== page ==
Lodewijk Bos (Twitter @ICMCC), is a good friend in Holland – my wife and I have visited him twice. (My US friends always wonder about the name – Lodewijk (“lodevike”) is the Dutch equivalent of Ludwig.)
Lodewijk has an extraordinary medical history – he theoretically shouldn’t be alive today but he continues to beat all odds. One factor has been his incessant research: an ultra-e-patient, multi-degreed (bio here), author of several books, publisher of the great ICMCC site on health IT (“compunetics,” actually), and editor of the Springer journal Health and Technology, he stops at nothing.
Well, Lodewijk is “Unhappy again,” as he puts it mildly, at the end of his rope again, this time with pain and chemo fog. I can’t explain it precisely so please see his post, pass this around, and if you find anyone who might be able to help, have them reply on his blog.
A few bits from his post:
On July 2 I had surgery on my left foot … from there on it went wrong, seriously wrong. I was told I should not stand or walk on that foot for at least two day. And I was sent off, on foot. So by the time I arrived at the reception desk 5 floors down … I was given new bandaging and this time someone went to find a wheelchair.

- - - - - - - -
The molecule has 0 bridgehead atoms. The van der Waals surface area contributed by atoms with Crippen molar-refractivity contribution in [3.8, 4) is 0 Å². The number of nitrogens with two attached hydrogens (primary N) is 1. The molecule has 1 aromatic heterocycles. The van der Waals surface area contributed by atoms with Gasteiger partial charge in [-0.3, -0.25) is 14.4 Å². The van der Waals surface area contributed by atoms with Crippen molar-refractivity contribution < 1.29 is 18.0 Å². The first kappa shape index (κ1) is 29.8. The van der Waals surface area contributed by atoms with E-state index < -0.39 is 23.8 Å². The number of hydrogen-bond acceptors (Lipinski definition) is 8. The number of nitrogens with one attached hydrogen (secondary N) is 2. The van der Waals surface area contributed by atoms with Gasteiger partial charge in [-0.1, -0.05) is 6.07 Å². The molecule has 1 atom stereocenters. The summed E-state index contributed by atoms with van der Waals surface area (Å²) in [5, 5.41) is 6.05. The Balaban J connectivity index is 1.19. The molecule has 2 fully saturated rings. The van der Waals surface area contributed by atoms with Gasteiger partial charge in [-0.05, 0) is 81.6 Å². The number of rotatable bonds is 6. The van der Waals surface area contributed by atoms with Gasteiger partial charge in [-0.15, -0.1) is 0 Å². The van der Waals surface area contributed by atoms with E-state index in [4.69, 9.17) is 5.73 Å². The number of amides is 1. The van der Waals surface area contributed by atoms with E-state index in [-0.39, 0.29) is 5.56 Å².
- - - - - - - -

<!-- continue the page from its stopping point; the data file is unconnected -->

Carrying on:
Previous conditions and treatments have left him with neuropathy (nerve damage, causing continuous pain). This new wound wasn’t healing, so days later he contacted a previous wound nurse, who …
… suggested a new kind of bandage Promogran Prisma. And lo and behold, it seems to work. [But] my neuropathy worsened.
The open wound on top of my neuropathy was already hell, but that diminished considerably after a couple of days. However, after applying the new bandage, my foot started hurting much more, but above all, my chemo brain came back in full force. [It can recur years after chemo ends.] When I get out of bed I stumble, having to catch myself not to fall.
After 5 minutes that acute problem disappears (balancing problems remain however), but then the next one appears. My eyes start to spontaneously turn [toward the] nose bridge, as if I were squinting. Which makes concentrating a very complicated business. Combined with the physical balance problems, it leaves me, activity wise, almost paralyzed. Oh, and my tinnitus is worse than it has been for years.
I sincerely hope that the wound heals soon. … walking is no option, the wound is over 1,5 cms large. .. and if you know of any neurologist who might be knowledgeable about this kind of problems, please contact me in the comment field.
Here’s hoping our network of connections can help this time.